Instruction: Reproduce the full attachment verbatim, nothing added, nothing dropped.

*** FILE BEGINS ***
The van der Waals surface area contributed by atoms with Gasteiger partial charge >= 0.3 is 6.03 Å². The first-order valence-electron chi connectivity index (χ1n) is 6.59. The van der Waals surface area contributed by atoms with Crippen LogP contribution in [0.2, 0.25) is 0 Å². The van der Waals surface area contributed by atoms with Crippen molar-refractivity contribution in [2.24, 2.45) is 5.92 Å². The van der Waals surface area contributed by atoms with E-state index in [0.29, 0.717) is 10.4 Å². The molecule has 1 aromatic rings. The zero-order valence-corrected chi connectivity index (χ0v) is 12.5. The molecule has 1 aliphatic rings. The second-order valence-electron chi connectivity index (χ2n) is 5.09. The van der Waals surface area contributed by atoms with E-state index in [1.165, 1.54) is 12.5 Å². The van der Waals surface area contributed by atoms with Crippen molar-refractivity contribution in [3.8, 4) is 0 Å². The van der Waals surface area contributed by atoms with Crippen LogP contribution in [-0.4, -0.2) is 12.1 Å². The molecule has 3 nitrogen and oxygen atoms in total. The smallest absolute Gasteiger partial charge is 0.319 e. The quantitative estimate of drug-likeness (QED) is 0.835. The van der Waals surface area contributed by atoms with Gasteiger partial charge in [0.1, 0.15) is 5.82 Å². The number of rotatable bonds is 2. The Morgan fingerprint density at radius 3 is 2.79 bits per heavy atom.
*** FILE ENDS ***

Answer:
The van der Waals surface area contributed by atoms with Gasteiger partial charge >= 0.3 is 6.03 Å². The first-order valence-electron chi connectivity index (χ1n) is 6.59. The van der Waals surface area contributed by atoms with Crippen LogP contribution in [0.2, 0.25) is 0 Å². The van der Waals surface area contributed by atoms with Crippen molar-refractivity contribution in [2.24, 2.45) is 5.92 Å². The van der Waals surface area contributed by atoms with E-state index in [0.29, 0.717) is 10.4 Å². The molecule has 1 aromatic rings. The zero-order valence-corrected chi connectivity index (χ0v) is 12.5. The molecule has 1 aliphatic rings. The second-order valence-electron chi connectivity index (χ2n) is 5.09. The van der Waals surface area contributed by atoms with E-state index in [1.165, 1.54) is 12.5 Å². The van der Waals surface area contributed by atoms with Crippen molar-refractivity contribution in [3.8, 4) is 0 Å². The van der Waals surface area contributed by atoms with Crippen LogP contribution in [-0.4, -0.2) is 12.1 Å². The molecule has 3 nitrogen and oxygen atoms in total. The smallest absolute Gasteiger partial charge is 0.319 e. The quantitative estimate of drug-likeness (QED) is 0.835. The van der Waals surface area contributed by atoms with Gasteiger partial charge in [0.1, 0.15) is 5.82 Å². The number of rotatable bonds is 2. The Morgan fingerprint density at radius 3 is 2.79 bits per heavy atom.